Thinklabs stethoscope

6 thoughts on “Thinklabs stethoscope”

  1. Hi Jessica,

    I’m not sure if you mean that you have headphones that you wear over your processors. Or that you have a cable that is the equivalent of a headphone cable: you plug it into whatever you’re listening to and the other end plugs into your implants. I think you mean the second. But either can be done. With some provisos:

    Crucially, heart and lung sounds are mostly much lower frequency (ie pitch) than speech sounds. Hearing aids and implants are set up for speech. You need to show your audiologist the information at Do I need amplification? and Limitations of hearing aids and implants. Ask them whether your implants will reproduce these low frequencies.

    You may need a new programme setting up on your implants for using the stethoscope.

    But it’s possible that the implants aren’t able to reproduce these sounds because all the channels are for higher frequencies. (It may be worth asking the audiologist if there’s anything that could be done to move sounds to a higher frequency. I’m not sure if this is possible.)

    If the implants can’t reproduce these frequencies, you must use a visual display instead. You can link the Thinklabs stethoscope to apps to do this. Information from Thinklabs is here. Or use a Cardionics Vi-Scope if you can still find one (I think they’ve been discontinued.)

    Also, if you are using headphones, these must also have a good low frequency response. It’s no good your implants being set up right if the headphones aren’t transmitting the sounds properly. More information about headphones here and Thinklabs also mentions some suitable models here.

    Thinklabs has a chart of options with different categories of hearing aids and implants here.


    1. Hi Julia,

      I haven’t yet heard of a UK supplier but you can buy direct from Thinklabs in the US. Read about VAT and import duty-exemption and about ordering equipment from overseas.

      You may be able to use it with a BAHA. If you have enough residual low frequency hearing in at least one ear (that is, you can hear low frequencies even without the BAHA) then the most reliable will be to use an amplified stethoscope such as the Thinklabs One with normal earpieces or with headphones. (Check the information here to make sure you get headphones with the right specifications.)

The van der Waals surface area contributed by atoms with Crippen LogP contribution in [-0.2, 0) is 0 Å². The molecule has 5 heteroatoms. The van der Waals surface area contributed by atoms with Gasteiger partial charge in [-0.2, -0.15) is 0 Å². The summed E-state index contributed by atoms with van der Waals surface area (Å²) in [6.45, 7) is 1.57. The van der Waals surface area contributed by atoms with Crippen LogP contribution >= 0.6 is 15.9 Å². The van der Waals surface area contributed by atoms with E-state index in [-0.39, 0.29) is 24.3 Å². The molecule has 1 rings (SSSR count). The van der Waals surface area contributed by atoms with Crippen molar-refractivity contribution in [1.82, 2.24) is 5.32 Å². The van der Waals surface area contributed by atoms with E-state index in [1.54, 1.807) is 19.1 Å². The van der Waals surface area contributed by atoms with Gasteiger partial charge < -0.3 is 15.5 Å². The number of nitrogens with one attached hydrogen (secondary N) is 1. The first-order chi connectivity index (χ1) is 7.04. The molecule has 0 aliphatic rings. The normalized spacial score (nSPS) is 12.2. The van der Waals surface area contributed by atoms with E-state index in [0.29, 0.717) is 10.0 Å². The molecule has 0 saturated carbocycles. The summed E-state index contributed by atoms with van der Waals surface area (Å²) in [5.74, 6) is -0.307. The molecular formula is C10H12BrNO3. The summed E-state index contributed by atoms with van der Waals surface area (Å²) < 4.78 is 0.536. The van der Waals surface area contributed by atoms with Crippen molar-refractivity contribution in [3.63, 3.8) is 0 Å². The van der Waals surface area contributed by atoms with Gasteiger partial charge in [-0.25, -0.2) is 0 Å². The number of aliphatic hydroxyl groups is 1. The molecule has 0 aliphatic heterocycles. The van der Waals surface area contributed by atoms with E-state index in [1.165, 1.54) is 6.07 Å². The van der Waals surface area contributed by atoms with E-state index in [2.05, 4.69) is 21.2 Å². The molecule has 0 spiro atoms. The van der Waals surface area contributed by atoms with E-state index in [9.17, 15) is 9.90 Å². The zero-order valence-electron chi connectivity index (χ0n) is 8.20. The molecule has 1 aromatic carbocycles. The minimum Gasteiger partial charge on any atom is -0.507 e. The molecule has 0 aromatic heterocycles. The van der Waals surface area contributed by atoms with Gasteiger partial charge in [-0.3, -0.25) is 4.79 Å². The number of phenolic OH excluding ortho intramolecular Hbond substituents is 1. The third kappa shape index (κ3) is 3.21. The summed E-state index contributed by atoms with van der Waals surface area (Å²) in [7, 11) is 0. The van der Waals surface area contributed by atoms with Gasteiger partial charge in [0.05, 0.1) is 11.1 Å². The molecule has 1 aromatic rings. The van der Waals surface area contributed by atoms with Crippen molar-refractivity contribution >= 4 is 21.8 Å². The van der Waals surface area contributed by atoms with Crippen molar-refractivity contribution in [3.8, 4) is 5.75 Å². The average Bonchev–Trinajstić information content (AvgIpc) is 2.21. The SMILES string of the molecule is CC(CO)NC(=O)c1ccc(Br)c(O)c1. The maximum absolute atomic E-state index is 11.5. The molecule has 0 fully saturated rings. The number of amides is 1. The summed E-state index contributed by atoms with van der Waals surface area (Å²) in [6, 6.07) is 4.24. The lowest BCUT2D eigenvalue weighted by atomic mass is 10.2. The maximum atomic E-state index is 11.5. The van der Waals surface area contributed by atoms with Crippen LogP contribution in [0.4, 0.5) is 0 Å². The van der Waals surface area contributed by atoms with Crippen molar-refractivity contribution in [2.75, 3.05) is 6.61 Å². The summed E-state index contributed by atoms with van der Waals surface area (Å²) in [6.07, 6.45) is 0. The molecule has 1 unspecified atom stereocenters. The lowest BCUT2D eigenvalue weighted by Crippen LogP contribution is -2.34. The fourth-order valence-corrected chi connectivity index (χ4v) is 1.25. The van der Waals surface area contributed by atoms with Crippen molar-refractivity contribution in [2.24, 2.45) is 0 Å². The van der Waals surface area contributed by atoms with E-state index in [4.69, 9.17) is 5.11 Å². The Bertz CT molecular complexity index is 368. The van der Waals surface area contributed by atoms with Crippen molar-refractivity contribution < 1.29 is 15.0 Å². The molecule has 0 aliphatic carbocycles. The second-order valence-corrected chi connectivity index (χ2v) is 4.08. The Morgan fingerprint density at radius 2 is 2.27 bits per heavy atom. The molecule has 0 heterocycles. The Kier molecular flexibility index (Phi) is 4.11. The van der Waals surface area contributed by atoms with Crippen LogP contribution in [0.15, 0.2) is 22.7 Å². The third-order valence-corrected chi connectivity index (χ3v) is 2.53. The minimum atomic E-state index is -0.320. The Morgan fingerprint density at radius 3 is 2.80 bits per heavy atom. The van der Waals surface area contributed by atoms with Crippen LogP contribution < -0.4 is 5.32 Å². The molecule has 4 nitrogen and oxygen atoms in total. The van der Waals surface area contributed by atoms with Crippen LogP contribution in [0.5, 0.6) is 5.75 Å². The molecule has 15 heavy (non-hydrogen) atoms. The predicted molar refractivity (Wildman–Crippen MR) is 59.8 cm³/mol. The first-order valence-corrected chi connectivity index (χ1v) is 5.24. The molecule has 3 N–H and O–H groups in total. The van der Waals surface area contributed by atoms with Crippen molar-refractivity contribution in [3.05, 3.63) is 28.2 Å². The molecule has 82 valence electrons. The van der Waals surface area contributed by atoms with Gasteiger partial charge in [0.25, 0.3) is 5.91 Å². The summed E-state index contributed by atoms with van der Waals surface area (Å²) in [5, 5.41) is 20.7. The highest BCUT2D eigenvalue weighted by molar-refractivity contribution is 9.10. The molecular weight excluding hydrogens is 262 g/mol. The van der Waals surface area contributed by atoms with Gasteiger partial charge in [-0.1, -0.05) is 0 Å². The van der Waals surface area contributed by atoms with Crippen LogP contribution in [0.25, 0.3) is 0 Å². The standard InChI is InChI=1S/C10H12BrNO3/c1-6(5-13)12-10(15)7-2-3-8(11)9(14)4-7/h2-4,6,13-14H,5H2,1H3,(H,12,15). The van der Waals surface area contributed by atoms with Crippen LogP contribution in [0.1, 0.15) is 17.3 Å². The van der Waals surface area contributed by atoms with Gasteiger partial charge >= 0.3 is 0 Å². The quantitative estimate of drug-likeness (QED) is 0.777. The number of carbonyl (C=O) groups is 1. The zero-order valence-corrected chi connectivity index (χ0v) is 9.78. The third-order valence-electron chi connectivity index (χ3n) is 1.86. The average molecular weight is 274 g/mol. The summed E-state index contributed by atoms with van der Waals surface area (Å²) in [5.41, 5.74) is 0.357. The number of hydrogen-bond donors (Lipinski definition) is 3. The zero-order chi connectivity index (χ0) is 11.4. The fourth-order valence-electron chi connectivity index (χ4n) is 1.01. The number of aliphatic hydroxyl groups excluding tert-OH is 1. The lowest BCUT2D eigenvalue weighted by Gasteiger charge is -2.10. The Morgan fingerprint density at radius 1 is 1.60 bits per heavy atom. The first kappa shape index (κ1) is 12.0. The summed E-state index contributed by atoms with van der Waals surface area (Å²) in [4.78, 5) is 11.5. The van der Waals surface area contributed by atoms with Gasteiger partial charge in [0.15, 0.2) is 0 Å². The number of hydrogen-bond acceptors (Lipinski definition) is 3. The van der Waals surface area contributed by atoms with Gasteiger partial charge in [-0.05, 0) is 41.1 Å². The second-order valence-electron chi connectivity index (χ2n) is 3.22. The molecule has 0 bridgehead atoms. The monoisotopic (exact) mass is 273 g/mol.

If your unaided low frequency hearing isn’t enough, then you may be able to use the stethoscope with your BAHA. Either with a streamer or direct audio input cable or possibly on T setting with ear hooks (neckloop probably wouldn’t give a strong enough signal). But you’d need to discuss it with your audiologist. Show them the information about frequencies of heart and lung sounds. You may need a programme setting up on the BAHA to use the low frequencies and it will depend how low the BAHA can go.

      If you can’t get an audio setup, you can use the Thinklabs One with visual display.

      Check with Thinklabs about a trial period. It’s likely to be a month. I’m not sure if they would pay for return shipping though. So if you’re being funded by your employer or by Access to Work, make sure they’ve agreed to cover the cost of return if it doesn’t work out for you.

      Feel free to get back to me if you have more questions. Either here or use the contact form if you prefer somewhere more private.


    1. I expect it can and the quality would probably depend on the quality of the audio setup you use. You’ll be best off asking Thinklabs direct. There’s a contact link on their website.

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